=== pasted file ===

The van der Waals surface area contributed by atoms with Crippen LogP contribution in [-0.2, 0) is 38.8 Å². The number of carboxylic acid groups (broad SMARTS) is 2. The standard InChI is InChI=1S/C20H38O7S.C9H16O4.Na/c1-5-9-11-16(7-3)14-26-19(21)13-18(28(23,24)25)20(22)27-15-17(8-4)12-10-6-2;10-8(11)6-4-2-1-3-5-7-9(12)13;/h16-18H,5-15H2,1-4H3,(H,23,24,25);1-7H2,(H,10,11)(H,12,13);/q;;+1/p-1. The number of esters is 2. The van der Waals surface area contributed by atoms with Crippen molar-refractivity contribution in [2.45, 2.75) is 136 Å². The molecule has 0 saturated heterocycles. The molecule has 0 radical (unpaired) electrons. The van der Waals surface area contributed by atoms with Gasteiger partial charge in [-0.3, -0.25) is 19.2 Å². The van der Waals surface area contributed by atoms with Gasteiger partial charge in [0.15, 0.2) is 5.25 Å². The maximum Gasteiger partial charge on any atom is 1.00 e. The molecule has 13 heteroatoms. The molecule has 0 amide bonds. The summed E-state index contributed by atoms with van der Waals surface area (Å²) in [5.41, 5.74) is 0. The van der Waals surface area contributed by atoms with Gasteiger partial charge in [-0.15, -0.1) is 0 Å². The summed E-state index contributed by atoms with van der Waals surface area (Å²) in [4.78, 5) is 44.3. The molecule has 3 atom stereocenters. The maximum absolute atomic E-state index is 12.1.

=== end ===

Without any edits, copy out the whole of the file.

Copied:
The van der Waals surface area contributed by atoms with Crippen LogP contribution in [-0.2, 0) is 38.8 Å². The number of carboxylic acid groups (broad SMARTS) is 2. The standard InChI is InChI=1S/C20H38O7S.C9H16O4.Na/c1-5-9-11-16(7-3)14-26-19(21)13-18(28(23,24)25)20(22)27-15-17(8-4)12-10-6-2;10-8(11)6-4-2-1-3-5-7-9(12)13;/h16-18H,5-15H2,1-4H3,(H,23,24,25);1-7H2,(H,10,11)(H,12,13);/q;;+1/p-1. The number of esters is 2. The van der Waals surface area contributed by atoms with Crippen molar-refractivity contribution in [2.45, 2.75) is 136 Å². The molecule has 0 saturated heterocycles. The molecule has 0 radical (unpaired) electrons. The van der Waals surface area contributed by atoms with Gasteiger partial charge in [-0.3, -0.25) is 19.2 Å². The van der Waals surface area contributed by atoms with Gasteiger partial charge in [0.15, 0.2) is 5.25 Å². The maximum Gasteiger partial charge on any atom is 1.00 e. The molecule has 13 heteroatoms. The molecule has 0 amide bonds. The summed E-state index contributed by atoms with van der Waals surface area (Å²) in [5.41, 5.74) is 0. The van der Waals surface area contributed by atoms with Gasteiger partial charge in [-0.15, -0.1) is 0 Å². The summed E-state index contributed by atoms with van der Waals surface area (Å²) in [4.78, 5) is 44.3. The molecule has 3 atom stereocenters. The maximum absolute atomic E-state index is 12.1.